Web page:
MORE: OPPORTUNITY IN THE FACE OF OVERCAPACITY

It’s a significant undertaking. The ambulatory medicine programs at St. Joseph’s Hospital, which serve a vast region of Southwestern Ontario, see a combined total of about 84,000 patient visits each year. In addition to new models of care delivery, other components of our focus on chronic disease management include teaching, research to improve outcomes, and region-wide collaboration to improve the health care system.

There have been some exciting, early accomplishments. A new, robust referral process has been implemented in our Pain Management Program to improve our response time. This includes a single, standardized referral form and consistent triage process. Also implemented were reminder calls for patients and a protocol for unconfirmed appointments to be filled with patients on a call list. As a result, we have seen a 10 per cent increase in the number of new patients over the same period last year. The reminder calls are a major contributing factor, reducing the ‘no show’ rate for new referrals by a staggering 60 per cent and allowing access to more new patients.

For patients with pituitary disease, St. Joseph’s created the One-Stop Pituitary Clinic in collaboration with specialists across the city. Through a central referral process, initial lab testing, endocrinology consult, visual field testing and neuro-ophthalmology consult are arranged on the same day.  In the past, patients with pituitary disease from across the region made on average 2.4 trips to London travelling a total distance of about 300 km. The total number of visits has since dropped to one and the average distance to 116 km.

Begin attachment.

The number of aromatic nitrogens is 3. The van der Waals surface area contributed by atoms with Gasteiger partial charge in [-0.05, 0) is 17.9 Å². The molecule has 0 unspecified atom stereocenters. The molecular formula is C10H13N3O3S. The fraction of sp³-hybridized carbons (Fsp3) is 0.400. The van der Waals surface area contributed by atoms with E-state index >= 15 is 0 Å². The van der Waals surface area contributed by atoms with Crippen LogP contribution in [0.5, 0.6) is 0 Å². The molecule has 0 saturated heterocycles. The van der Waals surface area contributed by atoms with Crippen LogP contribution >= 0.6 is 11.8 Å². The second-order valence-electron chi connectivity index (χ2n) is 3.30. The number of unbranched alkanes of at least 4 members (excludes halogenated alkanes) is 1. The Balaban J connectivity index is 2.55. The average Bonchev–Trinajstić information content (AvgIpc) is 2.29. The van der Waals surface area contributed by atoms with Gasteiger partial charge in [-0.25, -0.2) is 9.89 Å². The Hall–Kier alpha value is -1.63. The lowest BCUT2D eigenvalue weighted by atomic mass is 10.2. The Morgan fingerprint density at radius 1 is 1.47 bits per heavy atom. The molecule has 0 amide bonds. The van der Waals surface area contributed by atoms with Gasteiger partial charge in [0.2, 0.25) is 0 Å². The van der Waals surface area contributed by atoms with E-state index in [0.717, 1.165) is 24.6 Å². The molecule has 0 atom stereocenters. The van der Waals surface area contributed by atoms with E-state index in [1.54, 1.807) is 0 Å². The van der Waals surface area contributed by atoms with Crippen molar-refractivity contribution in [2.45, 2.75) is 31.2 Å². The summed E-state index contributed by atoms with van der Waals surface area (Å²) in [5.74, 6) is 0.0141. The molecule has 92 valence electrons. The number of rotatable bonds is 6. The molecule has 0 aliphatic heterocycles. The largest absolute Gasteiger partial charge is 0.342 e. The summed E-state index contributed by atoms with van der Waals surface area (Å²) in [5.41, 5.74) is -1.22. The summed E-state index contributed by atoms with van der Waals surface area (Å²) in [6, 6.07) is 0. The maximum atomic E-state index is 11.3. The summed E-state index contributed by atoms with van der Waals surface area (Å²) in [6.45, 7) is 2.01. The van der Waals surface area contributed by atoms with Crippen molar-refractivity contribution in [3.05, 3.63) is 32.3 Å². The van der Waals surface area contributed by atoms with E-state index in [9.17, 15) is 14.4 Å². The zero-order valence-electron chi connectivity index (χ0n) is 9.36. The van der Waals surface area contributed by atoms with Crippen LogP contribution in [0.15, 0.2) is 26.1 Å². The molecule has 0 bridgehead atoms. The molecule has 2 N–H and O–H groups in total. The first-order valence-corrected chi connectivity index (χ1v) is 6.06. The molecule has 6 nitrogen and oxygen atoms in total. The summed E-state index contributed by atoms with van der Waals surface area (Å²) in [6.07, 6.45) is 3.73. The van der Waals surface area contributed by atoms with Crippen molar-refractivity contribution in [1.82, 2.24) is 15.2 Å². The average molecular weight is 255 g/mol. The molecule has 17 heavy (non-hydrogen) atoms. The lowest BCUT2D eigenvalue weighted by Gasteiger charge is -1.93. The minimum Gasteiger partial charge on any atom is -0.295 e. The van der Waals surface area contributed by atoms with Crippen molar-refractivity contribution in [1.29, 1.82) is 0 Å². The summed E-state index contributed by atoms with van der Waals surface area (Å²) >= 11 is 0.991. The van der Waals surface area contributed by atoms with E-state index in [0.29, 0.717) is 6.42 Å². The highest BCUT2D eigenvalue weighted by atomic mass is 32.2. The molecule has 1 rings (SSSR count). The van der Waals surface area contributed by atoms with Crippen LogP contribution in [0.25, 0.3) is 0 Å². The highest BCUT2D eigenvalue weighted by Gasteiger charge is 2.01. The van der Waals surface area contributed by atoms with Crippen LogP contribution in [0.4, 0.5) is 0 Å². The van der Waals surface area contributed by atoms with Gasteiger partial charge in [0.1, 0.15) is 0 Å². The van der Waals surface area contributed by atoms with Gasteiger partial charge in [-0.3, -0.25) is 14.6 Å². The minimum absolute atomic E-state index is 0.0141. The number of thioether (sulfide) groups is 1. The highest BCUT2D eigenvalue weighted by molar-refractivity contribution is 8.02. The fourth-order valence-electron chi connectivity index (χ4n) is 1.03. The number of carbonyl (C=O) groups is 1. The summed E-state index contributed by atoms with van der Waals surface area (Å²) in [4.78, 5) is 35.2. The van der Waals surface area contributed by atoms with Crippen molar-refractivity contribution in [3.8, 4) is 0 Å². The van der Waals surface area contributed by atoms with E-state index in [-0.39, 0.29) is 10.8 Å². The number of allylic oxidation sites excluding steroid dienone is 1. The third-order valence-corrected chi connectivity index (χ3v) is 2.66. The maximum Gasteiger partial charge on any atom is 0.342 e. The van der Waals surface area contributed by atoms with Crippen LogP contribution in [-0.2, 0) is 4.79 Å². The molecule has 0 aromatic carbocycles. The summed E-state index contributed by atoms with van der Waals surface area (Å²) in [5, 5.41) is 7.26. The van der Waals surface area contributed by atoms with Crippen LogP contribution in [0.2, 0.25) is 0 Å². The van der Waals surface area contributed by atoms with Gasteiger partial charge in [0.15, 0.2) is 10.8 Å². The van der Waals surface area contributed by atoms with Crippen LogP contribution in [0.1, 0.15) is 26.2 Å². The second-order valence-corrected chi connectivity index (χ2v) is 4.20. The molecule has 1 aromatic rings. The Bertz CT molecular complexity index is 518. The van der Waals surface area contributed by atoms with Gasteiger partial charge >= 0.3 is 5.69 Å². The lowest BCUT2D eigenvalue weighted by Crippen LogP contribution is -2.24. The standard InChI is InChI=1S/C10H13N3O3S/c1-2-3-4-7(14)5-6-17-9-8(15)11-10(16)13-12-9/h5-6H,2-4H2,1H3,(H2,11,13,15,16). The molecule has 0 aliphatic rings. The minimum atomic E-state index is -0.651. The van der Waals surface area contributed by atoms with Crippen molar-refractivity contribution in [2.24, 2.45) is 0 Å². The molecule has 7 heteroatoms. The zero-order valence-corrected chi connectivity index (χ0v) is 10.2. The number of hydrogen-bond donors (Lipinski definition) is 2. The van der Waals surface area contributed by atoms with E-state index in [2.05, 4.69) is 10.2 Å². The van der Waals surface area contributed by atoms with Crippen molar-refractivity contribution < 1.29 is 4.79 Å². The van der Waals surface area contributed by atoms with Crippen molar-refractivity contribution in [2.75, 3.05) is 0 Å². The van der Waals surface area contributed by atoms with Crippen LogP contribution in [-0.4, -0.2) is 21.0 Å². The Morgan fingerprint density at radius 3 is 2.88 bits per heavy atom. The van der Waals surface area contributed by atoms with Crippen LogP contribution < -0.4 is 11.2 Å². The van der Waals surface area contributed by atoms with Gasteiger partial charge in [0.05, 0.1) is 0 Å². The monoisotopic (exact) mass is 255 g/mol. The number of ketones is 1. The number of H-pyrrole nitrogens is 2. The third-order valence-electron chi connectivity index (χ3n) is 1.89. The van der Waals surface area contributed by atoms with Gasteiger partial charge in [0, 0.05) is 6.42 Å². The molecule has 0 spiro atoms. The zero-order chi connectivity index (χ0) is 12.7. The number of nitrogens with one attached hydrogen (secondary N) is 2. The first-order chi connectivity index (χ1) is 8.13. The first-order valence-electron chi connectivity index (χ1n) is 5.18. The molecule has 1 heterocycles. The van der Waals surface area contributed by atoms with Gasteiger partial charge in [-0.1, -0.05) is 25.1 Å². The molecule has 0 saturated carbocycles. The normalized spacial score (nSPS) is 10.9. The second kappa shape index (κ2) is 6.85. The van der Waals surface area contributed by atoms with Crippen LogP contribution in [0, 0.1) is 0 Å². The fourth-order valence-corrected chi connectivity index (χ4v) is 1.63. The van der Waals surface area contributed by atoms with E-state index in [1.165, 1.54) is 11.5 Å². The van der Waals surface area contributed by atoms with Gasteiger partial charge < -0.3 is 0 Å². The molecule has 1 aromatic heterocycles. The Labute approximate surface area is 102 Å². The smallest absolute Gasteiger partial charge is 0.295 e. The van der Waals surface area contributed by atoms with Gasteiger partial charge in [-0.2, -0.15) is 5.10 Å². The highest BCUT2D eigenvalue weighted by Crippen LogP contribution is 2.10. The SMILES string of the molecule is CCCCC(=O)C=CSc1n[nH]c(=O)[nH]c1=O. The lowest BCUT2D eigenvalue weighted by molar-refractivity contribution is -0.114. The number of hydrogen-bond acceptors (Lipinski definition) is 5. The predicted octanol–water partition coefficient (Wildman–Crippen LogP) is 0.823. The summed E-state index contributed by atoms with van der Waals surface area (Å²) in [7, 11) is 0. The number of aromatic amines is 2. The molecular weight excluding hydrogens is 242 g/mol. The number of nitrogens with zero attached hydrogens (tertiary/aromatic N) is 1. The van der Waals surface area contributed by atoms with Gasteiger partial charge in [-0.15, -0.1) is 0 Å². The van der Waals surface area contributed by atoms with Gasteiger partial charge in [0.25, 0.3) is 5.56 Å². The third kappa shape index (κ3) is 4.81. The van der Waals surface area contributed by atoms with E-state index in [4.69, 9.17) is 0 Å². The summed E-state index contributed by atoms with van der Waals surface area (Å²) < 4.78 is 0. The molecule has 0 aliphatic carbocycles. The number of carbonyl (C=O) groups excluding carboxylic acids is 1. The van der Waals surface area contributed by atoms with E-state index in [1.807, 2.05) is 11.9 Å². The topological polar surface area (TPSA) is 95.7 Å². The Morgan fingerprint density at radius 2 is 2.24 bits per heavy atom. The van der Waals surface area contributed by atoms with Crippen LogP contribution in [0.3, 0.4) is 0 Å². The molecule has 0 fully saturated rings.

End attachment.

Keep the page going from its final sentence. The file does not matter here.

MORE: OSLER’S JOURNEY TOWARD SERVICE EXCELLENCE

In November 2013, St. Joseph’s and about 80 regional health care stakeholders from a wide variety of sectors gathered for the London Partnering in Health Care Transformation/Health Links event to discuss ways to better serve high-needs patients at this time of rising health care costs. Since then, the province’s Health Link model launched in London of which St. Joseph’s is a committed partner. Health Links encourage greater collaboration between family care providers, specialists, hospitals, long-term care, home care and other community supports. The goal is for patients to spend less time waiting for services, improve patient transitions within the health care system, and have care providers working together to develop solutions that address each patient’s specific needs.

The approach is a good fit with our own goals of integrated, interprofessional care, not only at St. Joseph’s Hospital but across the organization at Parkwood Hospital, Regional Mental Health Care, Mount Hope Centre for Long Term Care and the Southwest Centre for Forensic Mental Health Care. We are creating synergies between experts from various fields and bringing them together to collectively focus on patient needs. Through our new Centre for Cognitive Vitality and Brain Health, for example, geriatricians, psychiatrists, physiatrists, psychologists, scientists and others are working collaboratively to provide care and improve outcomes for those with mental illness, dementia, brain injury, and other neurological conditions.

With an enduring commitment to rise to new challenges and a willingness to go in new directions, the ultimate goal is to earn complete confidence in the care we provide and make a lasting difference in the quest to live fully. It’s to create experiences like that of Pat Schmidt.